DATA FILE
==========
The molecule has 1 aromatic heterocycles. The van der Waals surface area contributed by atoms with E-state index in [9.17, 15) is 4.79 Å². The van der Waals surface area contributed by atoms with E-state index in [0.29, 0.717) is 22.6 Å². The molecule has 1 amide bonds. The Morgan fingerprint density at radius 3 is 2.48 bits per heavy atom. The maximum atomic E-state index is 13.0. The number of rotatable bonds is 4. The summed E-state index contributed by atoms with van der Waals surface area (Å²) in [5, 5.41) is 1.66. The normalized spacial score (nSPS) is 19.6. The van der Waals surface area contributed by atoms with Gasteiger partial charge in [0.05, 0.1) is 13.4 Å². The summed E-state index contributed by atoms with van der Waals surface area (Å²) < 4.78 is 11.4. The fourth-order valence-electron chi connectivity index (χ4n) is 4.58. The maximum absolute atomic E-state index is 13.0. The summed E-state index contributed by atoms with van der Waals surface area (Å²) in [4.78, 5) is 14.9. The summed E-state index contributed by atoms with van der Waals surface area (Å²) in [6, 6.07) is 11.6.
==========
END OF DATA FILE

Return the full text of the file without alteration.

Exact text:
The molecule has 1 aromatic heterocycles. The van der Waals surface area contributed by atoms with E-state index in [9.17, 15) is 4.79 Å². The van der Waals surface area contributed by atoms with E-state index in [0.29, 0.717) is 22.6 Å². The molecule has 1 amide bonds. The Morgan fingerprint density at radius 3 is 2.48 bits per heavy atom. The maximum atomic E-state index is 13.0. The number of rotatable bonds is 4. The summed E-state index contributed by atoms with van der Waals surface area (Å²) in [5, 5.41) is 1.66. The normalized spacial score (nSPS) is 19.6. The van der Waals surface area contributed by atoms with Gasteiger partial charge in [0.05, 0.1) is 13.4 Å². The summed E-state index contributed by atoms with van der Waals surface area (Å²) < 4.78 is 11.4. The fourth-order valence-electron chi connectivity index (χ4n) is 4.58. The maximum absolute atomic E-state index is 13.0. The summed E-state index contributed by atoms with van der Waals surface area (Å²) in [4.78, 5) is 14.9. The summed E-state index contributed by atoms with van der Waals surface area (Å²) in [6, 6.07) is 11.6.